Startled, his eyes fly to my face. There's a puzzled look in them. And then he laughs and draws me close, he holds me tight. But for a moment before he does this, I see a look of regret on his face. It comes back to me now, when it's too late, telling me what I should have understood about Som: to him, I was chaste, I was untouched. I should have remembered that look, I should have kept it intact in my mind. But these things are lost in the trivia of daily living. And so, when I spoke to him, years later, on the night of my terrible dream, I was unconscious of anything but the need to unburden myself. Now I know that with my revelations I destroyed the girl he had married. Suddenly I became a stranger to Som, a woman he didn't know. And then it was he who changed. From a genial, easy-going man, he turned savage, destructive, hating me, hating himself.
Small Remedies is very much a work of Indian fiction, yet completely approachable to the Western reader. What it doesn't do — what non-Indians or Indians writing for a Western audience do, when writing about India — is explain all the Indian cultural notes, or drop Indian "flavor" into the text. The text is Indian-flavored through and through, because Deshpande assumes the reader is Indian and knows what shalwar kameezes and pithla bhakri and bhajans and ragas are. Self-evidently, this makes it a far more authentic and believable story than one exoticized with obligatory mentions of elephants, Ghandi, and Hindu gods. There are no elephants in this book. I think Ghandi is mentioned once. Hinduism plays a role, because of Muslim-Hindu tensions which are a pervasive undercurrent beneath parts of the story, but nobody blathers about Kali or Vishnu. Also, there's not a single white person in the book. This may explain why it's practically unread outside of India.
I enjoyed this book, because Deshpande's writing is smooth and has a pleasant, clear cadence, and while there isn't much "plot" to the story, you are drawn into it because you know there must be revelations and closure before it can end. The handful of central characters are all compellingly real and the gradual unveiling of their life stories and how they relate to one another and how all the themes tie together in the end becomes obviously the work of a master writer.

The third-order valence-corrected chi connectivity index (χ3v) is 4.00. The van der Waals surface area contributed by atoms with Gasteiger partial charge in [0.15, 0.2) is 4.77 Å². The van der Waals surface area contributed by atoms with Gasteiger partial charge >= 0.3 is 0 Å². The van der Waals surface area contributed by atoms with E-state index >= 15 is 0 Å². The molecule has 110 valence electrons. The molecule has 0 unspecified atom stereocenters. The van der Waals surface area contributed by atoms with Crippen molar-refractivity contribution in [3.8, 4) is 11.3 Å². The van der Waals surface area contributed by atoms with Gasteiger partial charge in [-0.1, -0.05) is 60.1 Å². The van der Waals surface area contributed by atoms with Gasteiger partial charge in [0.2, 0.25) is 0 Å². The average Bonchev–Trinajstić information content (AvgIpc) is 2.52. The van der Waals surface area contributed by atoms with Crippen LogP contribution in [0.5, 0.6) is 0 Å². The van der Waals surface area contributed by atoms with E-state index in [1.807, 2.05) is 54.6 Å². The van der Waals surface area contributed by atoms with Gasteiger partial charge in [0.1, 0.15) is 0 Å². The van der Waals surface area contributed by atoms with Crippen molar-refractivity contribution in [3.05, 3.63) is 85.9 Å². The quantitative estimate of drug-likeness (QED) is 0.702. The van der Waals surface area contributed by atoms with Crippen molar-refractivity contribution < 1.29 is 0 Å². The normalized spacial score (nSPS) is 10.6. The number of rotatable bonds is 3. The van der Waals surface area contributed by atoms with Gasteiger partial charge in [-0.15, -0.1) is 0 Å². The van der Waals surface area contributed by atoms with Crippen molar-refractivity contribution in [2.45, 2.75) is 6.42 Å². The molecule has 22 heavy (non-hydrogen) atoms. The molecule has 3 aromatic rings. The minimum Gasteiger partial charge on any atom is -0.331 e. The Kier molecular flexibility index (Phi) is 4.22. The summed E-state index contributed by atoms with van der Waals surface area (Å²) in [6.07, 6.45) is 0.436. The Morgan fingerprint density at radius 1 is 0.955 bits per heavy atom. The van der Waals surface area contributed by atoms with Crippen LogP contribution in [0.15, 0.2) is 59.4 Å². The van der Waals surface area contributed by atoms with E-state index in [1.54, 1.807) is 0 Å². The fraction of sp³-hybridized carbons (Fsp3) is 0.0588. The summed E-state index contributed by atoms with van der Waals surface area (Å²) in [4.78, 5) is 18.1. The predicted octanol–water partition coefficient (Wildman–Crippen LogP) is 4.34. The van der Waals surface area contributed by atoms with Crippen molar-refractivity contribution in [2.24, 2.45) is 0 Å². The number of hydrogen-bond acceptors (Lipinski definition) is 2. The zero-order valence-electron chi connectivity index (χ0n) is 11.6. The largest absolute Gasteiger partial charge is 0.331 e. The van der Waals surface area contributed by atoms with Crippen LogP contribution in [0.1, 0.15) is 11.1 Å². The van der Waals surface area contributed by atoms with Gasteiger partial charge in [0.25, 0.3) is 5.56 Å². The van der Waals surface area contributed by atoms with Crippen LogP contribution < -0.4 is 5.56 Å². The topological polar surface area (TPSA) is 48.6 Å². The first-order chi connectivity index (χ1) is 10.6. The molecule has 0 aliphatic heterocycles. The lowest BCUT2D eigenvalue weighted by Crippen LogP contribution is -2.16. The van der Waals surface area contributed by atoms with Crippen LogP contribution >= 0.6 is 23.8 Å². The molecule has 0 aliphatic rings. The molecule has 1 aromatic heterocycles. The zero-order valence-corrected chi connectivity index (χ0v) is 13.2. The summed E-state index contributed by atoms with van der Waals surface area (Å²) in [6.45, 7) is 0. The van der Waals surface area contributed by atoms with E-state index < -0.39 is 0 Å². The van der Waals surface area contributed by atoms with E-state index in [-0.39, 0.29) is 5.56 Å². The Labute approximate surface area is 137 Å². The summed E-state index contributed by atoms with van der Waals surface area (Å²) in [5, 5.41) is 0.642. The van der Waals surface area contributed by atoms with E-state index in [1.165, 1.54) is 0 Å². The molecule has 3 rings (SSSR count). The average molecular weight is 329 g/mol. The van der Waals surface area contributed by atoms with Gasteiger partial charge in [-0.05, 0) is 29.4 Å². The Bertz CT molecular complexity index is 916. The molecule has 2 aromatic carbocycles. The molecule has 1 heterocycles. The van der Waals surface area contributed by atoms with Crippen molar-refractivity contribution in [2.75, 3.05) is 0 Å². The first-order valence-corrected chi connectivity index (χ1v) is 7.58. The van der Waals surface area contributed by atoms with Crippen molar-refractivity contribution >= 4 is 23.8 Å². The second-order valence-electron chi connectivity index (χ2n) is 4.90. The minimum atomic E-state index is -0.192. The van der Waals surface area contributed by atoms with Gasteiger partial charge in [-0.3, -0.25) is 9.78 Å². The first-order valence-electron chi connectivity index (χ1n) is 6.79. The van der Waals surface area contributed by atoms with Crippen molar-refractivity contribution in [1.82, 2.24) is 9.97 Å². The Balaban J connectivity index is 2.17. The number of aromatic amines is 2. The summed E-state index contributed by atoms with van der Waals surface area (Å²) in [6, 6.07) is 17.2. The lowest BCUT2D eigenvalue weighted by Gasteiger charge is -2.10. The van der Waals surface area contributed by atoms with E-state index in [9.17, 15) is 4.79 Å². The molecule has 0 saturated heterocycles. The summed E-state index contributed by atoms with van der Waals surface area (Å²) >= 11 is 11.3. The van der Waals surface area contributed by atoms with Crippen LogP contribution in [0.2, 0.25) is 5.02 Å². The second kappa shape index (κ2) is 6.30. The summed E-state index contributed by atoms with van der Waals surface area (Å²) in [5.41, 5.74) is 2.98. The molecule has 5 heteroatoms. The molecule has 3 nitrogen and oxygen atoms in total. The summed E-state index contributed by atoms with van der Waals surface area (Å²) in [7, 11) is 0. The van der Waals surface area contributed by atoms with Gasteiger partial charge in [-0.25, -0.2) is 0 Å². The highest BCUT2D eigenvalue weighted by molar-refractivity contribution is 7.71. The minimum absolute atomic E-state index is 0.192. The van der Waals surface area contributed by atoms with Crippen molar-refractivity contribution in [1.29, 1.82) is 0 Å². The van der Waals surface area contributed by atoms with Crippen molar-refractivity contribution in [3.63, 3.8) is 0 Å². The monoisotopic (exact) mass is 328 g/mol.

I can understand what she's saying, even if I don't know all the words. Obediently the boy lets himself down in a namaskar at my feet, the skinny body straight as an arrow, the scapular bones, like two wings on either side, slanted like those of a bird in flight, the newly-shaved head giving him the look of a fledgling bird. He gets up swiftly in almost the same movement. I touch him on the head.
What do I say? Ayushman bhava? Chirayu bhava?
May you live long. But what blessing can contend against our mortality? Mustard seeds to protect us from evil, blessings to confer long life — nothing works. And yet we go on. Simple remedies? No, they're desperate remedies and we go on with them because, in truth, there is nothing else.
Verdict: I haven't read much Indian fiction, but I enjoyed the language and execution of Small Remedies with a writer's appreciation for craft, even though the story itself isn't something that would normally interest me much. Almost a perfect book in terms of accomplishing what the author intended, I would say it deserves a place on the list of 1001 Books You Must Read Before You Die at least as much as many of the more famous entries do.